The research – titled ‘Unlocking potential’ – was released by business management consultants, Towards Maturity. It found that if done well, digitally-enabled learning innovation can reduce risk and help organisations thrive.
According to the authors’ findings, the potential for change is considerable.
Digitally-enabled learning innovation has been shown to improve agility by implementing change faster, increase revenue and customer satisfaction and attract (and keep) the best people.
However, as the report pointed out: “the C-suite research does not consider that their people professionals are able to deliver or are equipped to deliver”, which can limit their expectations of help.
For example, only 57% of C-suite believe that their academies are “very or fully aligned” with corporate priorities.
The report’s research team, Laura Overton and Dr Genny Dixon, said that it is time for business leaders and learning leaders to expect more – and time for change.
“The detailed analysis in ‘Unlocking Potential’ identifies the step-by-step actions that L&D professionals need to take to support the agile workforce needed in the future,” they said.
A record 93% of L&D professionals want to integrate learning and work – however, only 15% are delivering on this.
Overton and Dixon pointed out that at a time when businesses need to respond faster than ever before, this is a challenge that people professionals clearly need to address.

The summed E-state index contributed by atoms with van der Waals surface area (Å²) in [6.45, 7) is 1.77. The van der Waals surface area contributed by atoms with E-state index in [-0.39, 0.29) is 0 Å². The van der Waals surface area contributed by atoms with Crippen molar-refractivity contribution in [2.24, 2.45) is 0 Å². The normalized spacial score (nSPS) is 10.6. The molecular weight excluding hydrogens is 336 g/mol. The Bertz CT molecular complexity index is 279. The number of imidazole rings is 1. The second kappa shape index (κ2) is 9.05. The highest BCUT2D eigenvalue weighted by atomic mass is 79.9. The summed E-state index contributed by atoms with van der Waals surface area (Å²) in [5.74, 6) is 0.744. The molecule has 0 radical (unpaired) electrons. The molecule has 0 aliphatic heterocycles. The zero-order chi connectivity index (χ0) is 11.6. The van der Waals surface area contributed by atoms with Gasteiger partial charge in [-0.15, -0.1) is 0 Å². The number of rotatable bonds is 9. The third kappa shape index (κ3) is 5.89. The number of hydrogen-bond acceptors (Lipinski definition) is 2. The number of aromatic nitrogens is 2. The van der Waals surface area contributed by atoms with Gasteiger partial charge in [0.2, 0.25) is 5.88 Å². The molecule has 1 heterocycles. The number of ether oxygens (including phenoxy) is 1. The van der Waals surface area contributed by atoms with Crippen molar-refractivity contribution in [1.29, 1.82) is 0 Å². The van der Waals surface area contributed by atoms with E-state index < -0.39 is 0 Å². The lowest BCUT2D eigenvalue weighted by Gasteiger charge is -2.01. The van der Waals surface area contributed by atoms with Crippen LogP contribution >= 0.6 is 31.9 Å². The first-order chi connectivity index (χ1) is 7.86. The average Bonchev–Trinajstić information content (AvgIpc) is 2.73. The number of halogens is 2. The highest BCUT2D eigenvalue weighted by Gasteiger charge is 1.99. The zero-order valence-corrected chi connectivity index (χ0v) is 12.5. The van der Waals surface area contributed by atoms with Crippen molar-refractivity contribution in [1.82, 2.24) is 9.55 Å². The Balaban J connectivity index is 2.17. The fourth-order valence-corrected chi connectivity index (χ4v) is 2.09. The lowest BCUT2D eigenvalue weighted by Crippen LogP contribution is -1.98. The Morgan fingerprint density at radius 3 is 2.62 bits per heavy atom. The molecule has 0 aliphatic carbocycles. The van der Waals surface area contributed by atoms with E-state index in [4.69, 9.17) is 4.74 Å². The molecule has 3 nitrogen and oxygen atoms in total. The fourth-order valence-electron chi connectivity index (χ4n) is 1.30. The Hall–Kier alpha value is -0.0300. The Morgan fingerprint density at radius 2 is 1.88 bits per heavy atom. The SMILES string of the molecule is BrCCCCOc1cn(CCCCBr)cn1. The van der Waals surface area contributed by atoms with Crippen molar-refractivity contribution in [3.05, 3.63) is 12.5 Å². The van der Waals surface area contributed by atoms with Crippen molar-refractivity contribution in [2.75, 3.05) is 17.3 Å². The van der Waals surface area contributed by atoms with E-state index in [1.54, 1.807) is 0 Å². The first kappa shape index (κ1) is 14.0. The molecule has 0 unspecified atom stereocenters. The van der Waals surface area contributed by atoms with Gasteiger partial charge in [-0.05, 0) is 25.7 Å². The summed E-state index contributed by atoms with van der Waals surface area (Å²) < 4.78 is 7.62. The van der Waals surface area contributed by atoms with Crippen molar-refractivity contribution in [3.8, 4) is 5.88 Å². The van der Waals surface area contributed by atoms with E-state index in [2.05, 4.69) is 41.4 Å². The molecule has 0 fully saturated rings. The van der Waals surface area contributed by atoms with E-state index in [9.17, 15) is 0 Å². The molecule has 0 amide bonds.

“Although 19% of L&D budget is allocated to learning technologies and organisations have doubled the numbers of technology they use, L&D are still struggling to deliver against their goals,” they said.
One step forwards, two steps backwards?
- 95% of L&D leaders want to respond faster to changing business conditions, but only 19% are making progress
- 90% want to play an active role in supporting business innovation, but only 17% report they are succeeding
The slow pace of change prompted Overton and Dixon to develop a new statistical analysis for this year’s benchmark data, which identifies the tactics that are most likely to correlate with successful outcomes for five of the most pressing business challenges.
These are: improving efficiency, fine-tuning processes, boosting performance, cultivating agility and influencing culture. For example, L&D teams specifically achieving the goals related to improving efficiency, use tactics such as:
- Integrating technology into face-to-face training (45% vs 21% of non-achievers)
- Regularly reviewing programmes to maintain relevance (66% vs 35% for non-achievers)
Additionally, the teams successful in achieving goals related to boosting performance:
- Deliver learning in time to meet business needs (71% vs 43% of non-achievers)
- Use activities to practice learning outcomes (66% vs 41% of non-achievers)
Overton and Dixon said today’s successful workplaces are fast moving, global and digital.
“Learning innovation, done well, delivers results that can support sustainable, agile workplaces. Business and learning leaders alike need to expect more,” they said.
A new report shows that helping learners reach their potential through innovative processes is paramount to future success, but are organisations adapting?